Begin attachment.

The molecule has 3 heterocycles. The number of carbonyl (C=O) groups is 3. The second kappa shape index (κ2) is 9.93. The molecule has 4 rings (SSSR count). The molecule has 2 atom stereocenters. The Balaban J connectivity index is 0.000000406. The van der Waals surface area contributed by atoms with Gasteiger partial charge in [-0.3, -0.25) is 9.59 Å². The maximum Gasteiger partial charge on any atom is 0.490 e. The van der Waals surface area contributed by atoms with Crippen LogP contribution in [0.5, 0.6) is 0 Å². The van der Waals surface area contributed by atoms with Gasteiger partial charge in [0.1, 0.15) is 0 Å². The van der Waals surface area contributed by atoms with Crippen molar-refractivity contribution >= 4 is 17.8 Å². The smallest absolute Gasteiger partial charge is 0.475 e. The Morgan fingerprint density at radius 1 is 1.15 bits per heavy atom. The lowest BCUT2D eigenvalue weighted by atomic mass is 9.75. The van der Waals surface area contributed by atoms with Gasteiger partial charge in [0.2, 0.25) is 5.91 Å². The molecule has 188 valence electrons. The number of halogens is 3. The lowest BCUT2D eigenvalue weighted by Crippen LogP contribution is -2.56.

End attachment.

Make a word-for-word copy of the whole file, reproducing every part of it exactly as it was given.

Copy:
The molecule has 3 heterocycles. The number of carbonyl (C=O) groups is 3. The second kappa shape index (κ2) is 9.93. The molecule has 4 rings (SSSR count). The molecule has 2 atom stereocenters. The Balaban J connectivity index is 0.000000406. The van der Waals surface area contributed by atoms with Gasteiger partial charge in [-0.3, -0.25) is 9.59 Å². The maximum Gasteiger partial charge on any atom is 0.490 e. The van der Waals surface area contributed by atoms with Crippen LogP contribution in [0.5, 0.6) is 0 Å². The van der Waals surface area contributed by atoms with Gasteiger partial charge in [0.1, 0.15) is 0 Å². The van der Waals surface area contributed by atoms with Crippen molar-refractivity contribution >= 4 is 17.8 Å². The smallest absolute Gasteiger partial charge is 0.475 e. The Morgan fingerprint density at radius 1 is 1.15 bits per heavy atom. The lowest BCUT2D eigenvalue weighted by atomic mass is 9.75. The van der Waals surface area contributed by atoms with Gasteiger partial charge in [0.2, 0.25) is 5.91 Å². The molecule has 188 valence electrons. The number of halogens is 3. The lowest BCUT2D eigenvalue weighted by Crippen LogP contribution is -2.56.